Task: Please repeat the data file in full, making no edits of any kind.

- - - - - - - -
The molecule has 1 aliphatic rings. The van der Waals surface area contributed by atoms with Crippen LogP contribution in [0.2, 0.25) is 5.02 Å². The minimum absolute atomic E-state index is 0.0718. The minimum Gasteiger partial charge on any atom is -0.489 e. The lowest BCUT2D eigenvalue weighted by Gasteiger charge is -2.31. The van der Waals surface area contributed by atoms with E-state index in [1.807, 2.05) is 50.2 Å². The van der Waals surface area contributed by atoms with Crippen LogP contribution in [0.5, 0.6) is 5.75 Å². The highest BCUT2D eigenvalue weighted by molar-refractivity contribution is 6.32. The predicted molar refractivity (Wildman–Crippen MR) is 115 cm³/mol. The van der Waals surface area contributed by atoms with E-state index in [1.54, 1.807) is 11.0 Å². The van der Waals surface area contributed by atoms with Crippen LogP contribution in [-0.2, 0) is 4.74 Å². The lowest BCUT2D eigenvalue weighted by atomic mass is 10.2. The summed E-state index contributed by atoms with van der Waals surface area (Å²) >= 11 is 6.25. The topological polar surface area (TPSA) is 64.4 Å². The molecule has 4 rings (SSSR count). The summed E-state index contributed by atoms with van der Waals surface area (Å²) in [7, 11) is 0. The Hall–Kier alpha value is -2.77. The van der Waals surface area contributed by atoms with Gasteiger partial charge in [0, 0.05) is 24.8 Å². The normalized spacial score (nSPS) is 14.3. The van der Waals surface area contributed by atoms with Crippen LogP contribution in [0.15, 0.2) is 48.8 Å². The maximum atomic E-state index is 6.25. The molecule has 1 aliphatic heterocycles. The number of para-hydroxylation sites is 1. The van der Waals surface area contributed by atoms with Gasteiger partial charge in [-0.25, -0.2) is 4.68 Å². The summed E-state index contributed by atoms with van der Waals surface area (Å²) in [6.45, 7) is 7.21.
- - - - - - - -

The molecule has 1 aliphatic rings. The van der Waals surface area contributed by atoms with Crippen LogP contribution in [0.2, 0.25) is 5.02 Å². The minimum absolute atomic E-state index is 0.0718. The minimum Gasteiger partial charge on any atom is -0.489 e. The lowest BCUT2D eigenvalue weighted by Gasteiger charge is -2.31. The van der Waals surface area contributed by atoms with E-state index in [1.807, 2.05) is 50.2 Å². The van der Waals surface area contributed by atoms with Crippen LogP contribution in [0.5, 0.6) is 5.75 Å². The highest BCUT2D eigenvalue weighted by molar-refractivity contribution is 6.32. The predicted molar refractivity (Wildman–Crippen MR) is 115 cm³/mol. The van der Waals surface area contributed by atoms with E-state index in [1.54, 1.807) is 11.0 Å². The van der Waals surface area contributed by atoms with Crippen LogP contribution in [-0.2, 0) is 4.74 Å². The lowest BCUT2D eigenvalue weighted by atomic mass is 10.2. The summed E-state index contributed by atoms with van der Waals surface area (Å²) >= 11 is 6.25. The topological polar surface area (TPSA) is 64.4 Å². The molecule has 4 rings (SSSR count). The summed E-state index contributed by atoms with van der Waals surface area (Å²) in [7, 11) is 0. The Hall–Kier alpha value is -2.77. The van der Waals surface area contributed by atoms with Gasteiger partial charge in [0, 0.05) is 24.8 Å². The normalized spacial score (nSPS) is 14.3. The van der Waals surface area contributed by atoms with Crippen LogP contribution in [0.15, 0.2) is 48.8 Å². The maximum atomic E-state index is 6.25. The molecule has 1 aliphatic heterocycles. The number of para-hydroxylation sites is 1. The van der Waals surface area contributed by atoms with Gasteiger partial charge in [-0.25, -0.2) is 4.68 Å². The summed E-state index contributed by atoms with van der Waals surface area (Å²) in [6.45, 7) is 7.21.